In marmur

By Rabbi Dow Marmur.

Turkey’s enthusiastic response to Israel’s apology over the Mavi Marmara incident some three years ago was swift and remarkably enthusiastic. Israel is likely to be less pleased, but apparently Prime Minister Netanyahu realized that President Obama deserved a parting gift, and so he made the call to Prime Minister Erdogan.

Israel has good reason to bite its lip over the apology, because it has given not only Turkey but also Hamas & Co. an opportunity to gloat. Also, Israel will have to financially compensate the families of the Turks who were killed when IDF forces boarded the ship that came to break Israel’s Gaza blockade. And Israel may have to discipline some of the officers involved; the Turks seem to know who they are.

Yet the apology is very good for Israel. Israel and Turkey need each other to protect themselves from the upheavals caused by the Arab Awakening. The two countries, in addition to having common enemies in the Muslim world, have common interests. We’re told that even during the last few frosty years, defense and economic cooperation had been intensive. In the open it’ll no doubt become stronger.

Both Israel and Turkey are the allies of the United States. That’s why Obama must have been keen to bring about the reconciliation. Anything that strengthens the bonds between the three countries is no less good for Israel than it is for the others.

From my uninformed amateur vantage point I can see further benefits. For example, by making that phone call to his Turkish counterpart, Prime Minister Netanyahu freed himself from the hard-line of his coalition partner, not-yet/perhaps never-again foreign minister Avigdor Lieberman, who in his characteristic Putinesque style has said that he’s opposed to the apology. The Leader of the Opposition welcomed it.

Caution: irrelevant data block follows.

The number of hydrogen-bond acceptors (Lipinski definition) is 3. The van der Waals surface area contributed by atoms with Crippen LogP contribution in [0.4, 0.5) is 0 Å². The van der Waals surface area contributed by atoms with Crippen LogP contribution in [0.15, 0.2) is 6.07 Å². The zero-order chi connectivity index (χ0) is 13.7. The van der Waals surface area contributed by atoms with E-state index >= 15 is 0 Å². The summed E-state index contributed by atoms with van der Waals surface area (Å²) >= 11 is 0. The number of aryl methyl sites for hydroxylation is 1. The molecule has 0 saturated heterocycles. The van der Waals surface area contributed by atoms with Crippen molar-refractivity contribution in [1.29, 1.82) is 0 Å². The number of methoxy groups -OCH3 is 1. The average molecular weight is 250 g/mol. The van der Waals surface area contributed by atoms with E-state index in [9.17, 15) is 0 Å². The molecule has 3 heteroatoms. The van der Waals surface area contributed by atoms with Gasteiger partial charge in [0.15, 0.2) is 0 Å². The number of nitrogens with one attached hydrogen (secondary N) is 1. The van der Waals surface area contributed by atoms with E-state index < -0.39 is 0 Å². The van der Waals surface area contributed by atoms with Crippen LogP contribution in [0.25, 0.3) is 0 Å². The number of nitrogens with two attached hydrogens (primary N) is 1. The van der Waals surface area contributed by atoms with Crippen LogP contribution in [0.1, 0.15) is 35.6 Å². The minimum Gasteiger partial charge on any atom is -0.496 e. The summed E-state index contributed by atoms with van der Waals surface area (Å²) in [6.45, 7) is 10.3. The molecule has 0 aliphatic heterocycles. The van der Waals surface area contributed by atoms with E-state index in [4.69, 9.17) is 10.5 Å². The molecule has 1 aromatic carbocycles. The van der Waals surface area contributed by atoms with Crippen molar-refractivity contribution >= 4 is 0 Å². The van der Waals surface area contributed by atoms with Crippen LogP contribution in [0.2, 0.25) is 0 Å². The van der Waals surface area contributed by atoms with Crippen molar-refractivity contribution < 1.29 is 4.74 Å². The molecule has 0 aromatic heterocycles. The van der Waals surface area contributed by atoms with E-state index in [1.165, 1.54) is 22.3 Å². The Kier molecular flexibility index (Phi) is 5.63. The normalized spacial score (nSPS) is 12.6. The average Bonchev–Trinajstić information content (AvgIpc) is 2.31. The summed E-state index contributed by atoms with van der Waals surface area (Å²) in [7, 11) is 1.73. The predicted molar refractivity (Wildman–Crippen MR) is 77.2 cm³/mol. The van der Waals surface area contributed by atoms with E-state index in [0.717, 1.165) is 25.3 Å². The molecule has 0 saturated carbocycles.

More important, Israel needs to reach some kind of understanding with Hamas in Gaza – not because Israel is at fault, but because its citizens in the south must be protected from rocket attacks. Neither retaliation nor the Iron Dome seems to be enough, but Turkey as the go-between could be the answer.

Hamas and Turkey will be interested to see if Israel will ease its stranglehold over Gaza without compromising its own security. Instead of seeking more effective and less lethal ways of keeping the blockade, it may be possible to soften it and thus avoid future casualties and crises. This could make life very much easier both for Israelis and Gazans. 

US Secretary of State is staying around in the region. Dare we hope that he’ll be able to negotiate other measures to improve the climate and the discourse? Obama is said to have got an undertaking from Abu Mazen that the Palestinians will delay their move to take Israel to the International Criminal Court in the hope that Israel will refrain from settlement expansion in the most sensitive areas. Israel’s commitment to curtail, if not stop, building in the settlements would be a great step forward on several fronts.

Perhaps in the same way as Netanyahu could disregard the objections of his close ally Lieberman, he’ll be able to disregard the objections of his close adversary Bennett who is said to be committed to unrestricted settlement expansion.

President Obama used the term dayenu in one of his speeches. Even if his visit brings about only a few seemingly small but promising steps – dayenu.

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